Open House New York

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Fri, October 12, 4pm – Sun, October 14, 5pm

The annual Open House New York Weekend unlocks the doors of New York’s most important buildings, offering an extraordinary opportunity to experience the city and meet the people who design, build, and preserve New York. From historical to contemporary, residential to industrial, hundreds of sites across the five boroughs are open to visit, with tours, talks, performances, and other special events taking place over the course of OHNY Weekend. Through the unparalleled access that it enables, OHNY Weekend deepens our understanding of the importance of architecture and urban design to foster a more vibrant civic life, and helps catalyze a citywide conversation about how to build a better New York.

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Staten Island’s historic, possibly haunted Kreischer Mansion is for sale

kreischer_house_uncut_jeh-0via Curbed – For an enterprising real estate investor—or someone who likes really freaking creepy homes—this newly listed Staten Island house might be a gem. It’s no ordinary home, you see; it’s the Kreischer Mansion, one of the island’s most notorious properties.

The house was originally built in the late 19th century by Balthasar Kreischer, a German-born immigrant and brick-maker who went on to create one of New York City’s first company towns, known as—of course—Kreischerville. He was responsible for building a small spattering of workers’ houses that were built in the 1870s complement the family’s manufacturing facilities, along with other services—shops, churches—to serve the growing community. (One of those, the the Free Magyar Reformed Church, is a NYC landmark that stands today.)

FULL STORY

Wheel Update

071317wheelThe fate of Staten Island’s New York Wheel—once scheduled to rise this year as the world’s tallest Ferris wheel—is now in jeopardy, after an ongoing legal battle ended this week with the developer firing the project’s design-build team.

According to court documents filed on Wednesday and obtained by the Staten Island Advance, the developer behind the 630-feet-high, $590 million observation hub/wheel has accused design-build team Mammoet-Starneth LLC of failing “to meet multiple design and construction deadlines.” Those delays have cost the developer of NY Wheel $16 million in damages and an additional $20 million in lost profits, the civil complaint alleges.

The project is now “indefinitely delayed,” according to the the Advance.

“Due to the inability of Mammoet-Starneth LLC (‘Mammoet’), the design-build team for the Wheel, to meet multiple design and construction deadlines, the developer has come to the conclusion that the best path forward for this project is to seek other means to take on the remaining aspects of that ‘turnkey’ arrangement,” Cristyne Nicholas, NY Wheel spokeswoman, said in a statement.

Continue reading on Gothamist.com >>>

Amazon to Open Mega-Warehouse in Staten Island, Report Says

2017-06-23_11-48-13New Yorkers might soon have a shorter wait for their Amazon purchases.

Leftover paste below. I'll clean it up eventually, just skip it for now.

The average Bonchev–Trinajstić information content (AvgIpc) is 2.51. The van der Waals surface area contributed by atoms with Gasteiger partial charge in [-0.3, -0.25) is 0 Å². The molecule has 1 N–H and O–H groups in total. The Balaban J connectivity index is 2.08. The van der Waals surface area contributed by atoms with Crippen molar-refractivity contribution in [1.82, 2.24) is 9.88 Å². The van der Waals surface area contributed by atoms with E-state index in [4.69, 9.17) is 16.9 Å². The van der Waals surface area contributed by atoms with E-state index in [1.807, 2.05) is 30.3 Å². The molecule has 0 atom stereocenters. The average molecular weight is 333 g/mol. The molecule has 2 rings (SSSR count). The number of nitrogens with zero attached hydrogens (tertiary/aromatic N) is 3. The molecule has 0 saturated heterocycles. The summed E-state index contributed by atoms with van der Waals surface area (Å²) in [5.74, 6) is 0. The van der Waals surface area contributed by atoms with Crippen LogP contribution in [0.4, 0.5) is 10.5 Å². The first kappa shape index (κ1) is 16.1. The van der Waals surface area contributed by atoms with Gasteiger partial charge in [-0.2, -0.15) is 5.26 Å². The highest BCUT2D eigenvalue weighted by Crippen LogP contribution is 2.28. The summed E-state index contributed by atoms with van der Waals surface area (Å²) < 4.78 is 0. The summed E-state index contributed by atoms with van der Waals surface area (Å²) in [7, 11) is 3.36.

The online-retailer plans to open one of its giant fulfillment centers in a Staten Island industrial park by the end of the summer, the New York Post reported.

Amazon will lease nearly 1 million square-feet of space inside the 200-acre Matrix Global Logistics Park, at a former oil tank storage facility off Gulf Avenue, for their first mega-warehouse in New York state, the paper reported.

The New Jersey-based owner of the site, Matrix Development Group, and Amazon declined to comment on the report when contacted by DNAinfo Monday.

In a statement released Monday afternoon, Borough President James Oddo said the Post report was inaccurate.

“Unfortunately, today’s New York Post story contains several inaccuracies, and I ask Staten Islanders to remain patient a little longer on news about the future of the Matrix development,” Oddo said in a statement.

“After the battle against the attempt to build a NASCAR track on this property those of us who opposed it promised a better project would come along, one that would create real jobs for Staten Islanders and provide our borough with lasting economic benefits. We are almost at the point where our work will reach fruition on one of the biggest jobs bonanzas in our borough’s history.”

The 671-acre site was originally proposed to house a 82,2500-seat NASCAR racetrack after International Speedway Corporation — which owns NASCAR — bought the space for $100 million in 2004, the New York Times reported.

Continue reading at daninfo.com >>>

Real Estate Edition

shutterstock_409249384-0The cheapest and priciest places to live on the island, based on price per square foot

via Curbed.com: we asked real estate research firm NeighborhoodX to train its focus on Staten Island to see how various neighborhoods on the island stack up—and the numbers show that when it comes to real estate prices, Staten Island is hardly one-size-fits-all.

 Rather than looking at median asking price—which NeighborhoodX felt would be skewed, given the myriad property types throughout the borough—the firm analyzed the asking price per square foot, and the asking price range, for 31 Staten Island neighborhoods for the month of April. (Excluded from the analyzation were foreclosures and short sales, affordable and age-restricted housing, properties positioned as development sites, and outlier properties with incomplete or contradictory information.)
Constantine Valhouli, co-founder of NeighborhoodX, reports that asking prices range from a low of $142 per square foot all the way up to $909 per square foot. The cheapest property, at $142/square foot, is located in Randall Manor. The priciest property is located in Rosebank, the firm found.